by Ted Black
If there’s one thing that 10 years as a jockey in the Charles Town colony taught Keturah Obed-Letts, it’s the value of patience.
That’s a lesson that has stood her well in her new profession, as a trainer.
Obed-Letts, who won 116 races and boasted earnings of nearly $1 million in a 1956-race career as a jockey, still gallops and works her two most recognizable horses, Henny’s Princess and Dixieland Bride. Yet, while the two nicely bred fillies toil in the same barn for the same trainer and same owner, it’s safe to say that their career arcs couldn’t be much more different.
Last fall, Henny’s Princess captured the $85,000 Triple Crown Nutrition Breeders Classics for West Virginia-bred two-year-old fillies, giving Obed-Letts her first Classics tally as a trainer or jockey. The daughter of Henny Hughes, out of the stakes-placed Ecton Park mare Stolen Heart, won three of 11 starts and earned nearly $100,000.
“She’s really such a girly horse,” Obed-Letts said of Henny’s Princess, who finished fourth last Friday in her seasonal debut in an allowance event won by another daughter of Henny Hughes, Side Letter. “She likes to be the center of attention every time she goes to the track. She starts to prance and if nobody’s looking, she’ll rear up and start jumping around. She doesn’t like the mud. She wants nothing to do with getting dirty out there.”
It took Henny’s Princess five cracks to break her maiden last summer. Then she finished second behind Nana Anna in the $50,000 Rachel’s Turn Stakes. But on that night, Henny’s Princess stumbled at the break and nearly planted her nose in the dirt. That she was able to rally to finish second in a one-turn dash over the Charles Town strip was impressive in its own right.
Three weeks later on West Virginia Breeders Classics night, Henny’s Princess broke well and got immediate revenge, besting Nana Anna for a 13-1 upset in the Triple Crown Nutrition BC. It marked the first Classics tally for Obed-Letts, who never got one as a rider. That was the highlight of her season, though she did add an allowance score two races later.
“Horses like her always make me want to ride again,” Obed-Letts said. “She does everything right in the morning. She likes to show off, but she’s definitely got plenty of talent. There are plenty of West Virginia-bred races for her this spring and summer.”
The day before the horse Obed-Letts calls Patty Cake notched her stake score, Dixieland Bride — known around the barn as Sugar — ran ninth, and last, in the Municipalities Mayors Handicap at Charles Town. It marked the second straight year she’d run — and finished last — in the event. She came in fifth in her only other stakes try, in the 2012 Pink Ribbon at Charles Town.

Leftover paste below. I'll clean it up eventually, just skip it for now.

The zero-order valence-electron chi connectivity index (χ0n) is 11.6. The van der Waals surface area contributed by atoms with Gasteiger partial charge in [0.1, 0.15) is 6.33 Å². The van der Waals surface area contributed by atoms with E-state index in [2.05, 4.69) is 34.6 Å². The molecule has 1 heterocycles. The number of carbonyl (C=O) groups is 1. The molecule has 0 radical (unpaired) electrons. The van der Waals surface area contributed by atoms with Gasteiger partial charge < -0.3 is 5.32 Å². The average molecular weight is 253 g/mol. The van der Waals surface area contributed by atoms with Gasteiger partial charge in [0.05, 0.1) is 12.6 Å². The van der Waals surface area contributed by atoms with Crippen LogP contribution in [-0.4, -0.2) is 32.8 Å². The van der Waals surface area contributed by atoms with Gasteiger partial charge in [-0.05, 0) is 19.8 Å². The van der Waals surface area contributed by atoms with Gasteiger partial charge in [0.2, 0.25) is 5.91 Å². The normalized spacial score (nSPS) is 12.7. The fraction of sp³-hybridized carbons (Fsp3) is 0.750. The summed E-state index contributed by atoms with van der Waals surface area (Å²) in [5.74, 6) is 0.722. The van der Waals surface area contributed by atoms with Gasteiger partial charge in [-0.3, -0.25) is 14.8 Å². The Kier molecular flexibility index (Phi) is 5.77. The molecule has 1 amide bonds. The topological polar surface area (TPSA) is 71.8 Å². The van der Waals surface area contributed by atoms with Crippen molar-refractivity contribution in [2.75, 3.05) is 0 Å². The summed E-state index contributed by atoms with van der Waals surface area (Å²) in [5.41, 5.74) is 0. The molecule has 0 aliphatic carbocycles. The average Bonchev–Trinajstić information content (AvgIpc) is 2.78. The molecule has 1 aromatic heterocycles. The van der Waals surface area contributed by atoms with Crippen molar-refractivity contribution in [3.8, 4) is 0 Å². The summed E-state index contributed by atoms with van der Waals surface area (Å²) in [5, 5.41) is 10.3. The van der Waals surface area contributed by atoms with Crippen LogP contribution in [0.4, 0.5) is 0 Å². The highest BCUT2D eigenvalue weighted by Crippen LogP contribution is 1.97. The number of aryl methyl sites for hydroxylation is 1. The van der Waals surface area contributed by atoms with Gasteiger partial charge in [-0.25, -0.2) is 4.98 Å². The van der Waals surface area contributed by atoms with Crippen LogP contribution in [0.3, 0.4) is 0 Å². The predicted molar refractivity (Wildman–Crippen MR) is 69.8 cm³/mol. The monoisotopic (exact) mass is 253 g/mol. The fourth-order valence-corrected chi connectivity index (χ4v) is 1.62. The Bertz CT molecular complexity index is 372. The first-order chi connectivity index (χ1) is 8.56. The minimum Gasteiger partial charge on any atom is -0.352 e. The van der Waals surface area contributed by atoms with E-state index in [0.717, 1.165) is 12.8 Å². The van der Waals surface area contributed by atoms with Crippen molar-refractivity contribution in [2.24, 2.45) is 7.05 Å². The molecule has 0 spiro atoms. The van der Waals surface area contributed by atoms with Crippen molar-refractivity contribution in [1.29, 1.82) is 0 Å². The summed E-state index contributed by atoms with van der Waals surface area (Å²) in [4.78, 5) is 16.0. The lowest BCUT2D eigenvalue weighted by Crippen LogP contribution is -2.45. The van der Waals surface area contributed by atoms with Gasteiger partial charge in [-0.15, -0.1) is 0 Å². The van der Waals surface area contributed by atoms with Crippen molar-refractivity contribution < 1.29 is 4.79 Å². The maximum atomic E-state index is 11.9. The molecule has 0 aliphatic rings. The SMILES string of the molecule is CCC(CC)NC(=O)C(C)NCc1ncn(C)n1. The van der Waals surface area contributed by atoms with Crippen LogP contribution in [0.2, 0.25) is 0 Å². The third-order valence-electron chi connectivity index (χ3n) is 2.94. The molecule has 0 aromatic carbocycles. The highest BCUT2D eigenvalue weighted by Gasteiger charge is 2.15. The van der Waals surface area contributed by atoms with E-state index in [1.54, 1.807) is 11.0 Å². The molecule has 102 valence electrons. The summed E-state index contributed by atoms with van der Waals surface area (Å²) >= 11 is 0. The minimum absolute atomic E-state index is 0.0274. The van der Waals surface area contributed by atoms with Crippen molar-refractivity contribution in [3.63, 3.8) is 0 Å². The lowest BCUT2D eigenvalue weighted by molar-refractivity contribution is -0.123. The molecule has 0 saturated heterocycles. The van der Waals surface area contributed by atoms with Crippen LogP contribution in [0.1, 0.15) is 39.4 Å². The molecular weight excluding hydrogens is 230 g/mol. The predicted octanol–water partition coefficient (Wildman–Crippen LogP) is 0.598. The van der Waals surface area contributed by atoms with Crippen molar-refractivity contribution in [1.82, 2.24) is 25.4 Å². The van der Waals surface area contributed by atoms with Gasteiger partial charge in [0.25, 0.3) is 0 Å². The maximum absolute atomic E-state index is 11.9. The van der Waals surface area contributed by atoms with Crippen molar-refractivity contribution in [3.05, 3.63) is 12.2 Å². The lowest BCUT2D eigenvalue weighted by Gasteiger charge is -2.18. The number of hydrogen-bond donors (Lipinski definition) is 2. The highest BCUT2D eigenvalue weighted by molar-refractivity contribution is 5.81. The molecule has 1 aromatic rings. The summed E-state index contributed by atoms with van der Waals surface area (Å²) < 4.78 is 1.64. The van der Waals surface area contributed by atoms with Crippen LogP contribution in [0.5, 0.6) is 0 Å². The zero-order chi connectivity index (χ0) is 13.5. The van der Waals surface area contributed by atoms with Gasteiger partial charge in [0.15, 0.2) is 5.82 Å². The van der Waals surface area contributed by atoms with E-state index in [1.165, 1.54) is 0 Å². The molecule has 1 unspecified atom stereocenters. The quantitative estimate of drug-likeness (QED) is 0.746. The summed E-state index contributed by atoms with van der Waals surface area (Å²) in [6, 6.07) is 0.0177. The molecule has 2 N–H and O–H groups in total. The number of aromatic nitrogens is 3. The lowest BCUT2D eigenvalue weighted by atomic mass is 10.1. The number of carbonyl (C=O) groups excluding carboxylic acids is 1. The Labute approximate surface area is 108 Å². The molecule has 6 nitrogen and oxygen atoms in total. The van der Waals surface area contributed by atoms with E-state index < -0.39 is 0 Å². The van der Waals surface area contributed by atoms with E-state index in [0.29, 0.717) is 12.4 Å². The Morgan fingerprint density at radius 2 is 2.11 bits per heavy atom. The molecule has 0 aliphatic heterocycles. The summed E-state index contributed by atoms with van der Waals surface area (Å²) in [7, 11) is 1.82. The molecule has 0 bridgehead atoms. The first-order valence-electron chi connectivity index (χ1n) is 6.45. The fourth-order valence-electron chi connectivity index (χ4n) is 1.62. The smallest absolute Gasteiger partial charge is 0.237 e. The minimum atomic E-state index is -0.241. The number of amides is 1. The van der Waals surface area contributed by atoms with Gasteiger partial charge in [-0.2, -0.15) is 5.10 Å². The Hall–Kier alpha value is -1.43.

Safe to say this isn’t quite the career Sugar’s connections envisioned for her.
Dixieland Bride, a five-year-old daughter of Dixieland Band out of the Unbridled’s Song mare, Le Marais, began her career as if she had the potential to be something special. While it took Henny’s Princess four tries to garner her diploma, Dixieland Bride prevailed at second asking and outlasted the late bid of Dance to Bristol for the narrow nose victory in a maiden special weight event at Charles Town.
No one knew it at the time, of course, but Dance to Bristol went on to become one of the best older filly and mare sprinters in the country, winning seven straight races in 2013 — three in graded company — earning a nod as an Eclipse finalist, and receiving recognition as Maryland-based Horse of the Year.
While all that was going on, however, Dixieland Bride has found herself stuck. She was winless in 12 starts last year and has lost 18 straight events since taking an August, 2012 allowance at Mountaineer Park.
Weather permitting, she’ll be back at Mountaineer on Wednesday in an allowance for horses that have never won three races. Dixieland Bride is 2-for-32.
“It’s been a little frustrating,” Obed-Letts said of Dixieland Bride. “She was obviously bred to be something really good and she was sold as a yearling for $125,000. But then she later went through another sale and brought only $65,000. It’s amazing to think that she beat Dance to Bristol, who went on to be one of the best horses in the country, and we still can’t get past the three lifetime conditions.”
Obed-Letts entered Dixieland Bride in a $25,000 claiming race at Laurel Park once, but that was only to make her eligible for starter allowance company later. She has since received several offers from owners looking to buy her for breeding purposes, but the mare is not for sale and will soon be a broodmare for her current connections.
“You don’t see too many Dixieland Band mares out there anymore,” Obed-Letts said. “She was in for a tag once, but just once. She’s not for sale. She’s going to make a good broodmare. It’s been tough to see her take so long to run through her conditions. When you beat a horse like Dance to Bristol, you figure you might go three or four races in between winning your conditions. But for her it’s been a lot longer than that.”